Background: With the increasing burden of mental illness globally, it is becoming common for hospitalised patients with chronic medical conditions to have a comorbidity of mental illness. This combination could prolong length of stay (LOS) of this patient cohort. We conducted an investigation in Tasmania, Australian hospitals to characterise this cohort and assess if co-morbidity of mental illness is a distinguishing factor that generates LOS variation across different chronic medical conditions. Methods: The retrospective study analysed 16,898 admissions of patients with a primary diagnosis of one of five chronic medical conditions: lung or colorectal cancer, chronic obstructive pulmonary disease (COPD), type II diabetes, ischaemic heart disease (IHD) and stroke. Data were from July 2010 to June 2015, across four hospitals that collectively cover 95% of public hospital admissions in Tasmania, Australia. Descriptive statistics were used to compare characteristics of patients between the scenarios of with and without co-morbidity of mental illness. We used negative binomial regression models to assess whether co-morbidity of mental illness, along with its sub-types, after adjustment for potential confounding variables, associated with LOS variation in patients of each medical condition. Based on the adjusted LOS variation, we estimated differences in bed days' use between patients with and without comorbidity of mental illness. Results: Patients with co-morbidity of mental illness were significantly younger in comparison to patients without mental illness. With each medical condition, patients with comorbidity of mental illness had incurred higher bed days' use than for those without mental illness. In cancer and stroke cohorts, co-morbidity of mental illness unfavourably affected the LOS variation by as high as 97% (CI: 49.9%-159%) and 109% (78%-146%), respectively. Though mental and behavioural disorders due to psychoactive substances was a dominant sub-type of mental illness across the medical conditions, it contributed significant unfavourable LOS variation only in the stroke patients i.e. 36.3% (CI: 16.2%-59.9%). Conclusions: Mental illness consistently produced unfavourable LOS variation. Upskilling of healthcare teams and greater reporting and analysis of LOS variation for this patient cohort, and the sub-cohorts within it, are necessary to provide improved medical care and achieve system efficiencies.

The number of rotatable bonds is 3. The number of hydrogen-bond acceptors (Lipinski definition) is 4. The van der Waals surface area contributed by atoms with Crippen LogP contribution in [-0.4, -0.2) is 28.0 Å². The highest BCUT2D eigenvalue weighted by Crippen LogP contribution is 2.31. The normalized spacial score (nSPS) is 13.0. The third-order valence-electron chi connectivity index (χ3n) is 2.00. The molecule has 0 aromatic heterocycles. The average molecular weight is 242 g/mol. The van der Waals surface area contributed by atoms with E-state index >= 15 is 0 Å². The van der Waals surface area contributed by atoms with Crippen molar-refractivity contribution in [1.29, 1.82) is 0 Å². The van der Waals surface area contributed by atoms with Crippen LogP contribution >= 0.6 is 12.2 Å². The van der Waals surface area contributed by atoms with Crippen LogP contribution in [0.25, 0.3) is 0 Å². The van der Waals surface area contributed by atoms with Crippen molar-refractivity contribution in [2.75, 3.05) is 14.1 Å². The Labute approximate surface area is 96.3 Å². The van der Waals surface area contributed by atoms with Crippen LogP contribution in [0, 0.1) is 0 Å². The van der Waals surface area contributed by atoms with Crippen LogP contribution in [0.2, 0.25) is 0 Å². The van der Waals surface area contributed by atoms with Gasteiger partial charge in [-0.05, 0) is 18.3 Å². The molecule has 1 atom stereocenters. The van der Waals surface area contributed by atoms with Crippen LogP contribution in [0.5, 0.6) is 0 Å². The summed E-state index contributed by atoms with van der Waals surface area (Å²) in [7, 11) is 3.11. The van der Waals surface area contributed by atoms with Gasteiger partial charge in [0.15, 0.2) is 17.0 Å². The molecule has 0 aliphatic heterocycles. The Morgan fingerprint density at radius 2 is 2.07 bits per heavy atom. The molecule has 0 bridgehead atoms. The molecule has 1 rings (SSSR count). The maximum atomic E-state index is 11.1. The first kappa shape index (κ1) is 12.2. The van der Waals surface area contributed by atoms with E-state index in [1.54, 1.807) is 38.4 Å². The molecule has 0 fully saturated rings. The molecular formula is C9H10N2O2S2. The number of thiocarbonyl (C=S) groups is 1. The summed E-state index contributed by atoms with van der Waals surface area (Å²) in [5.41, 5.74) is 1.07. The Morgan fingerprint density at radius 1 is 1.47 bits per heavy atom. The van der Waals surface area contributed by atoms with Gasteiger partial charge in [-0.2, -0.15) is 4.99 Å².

- Comorbidities, LOS variation, hospital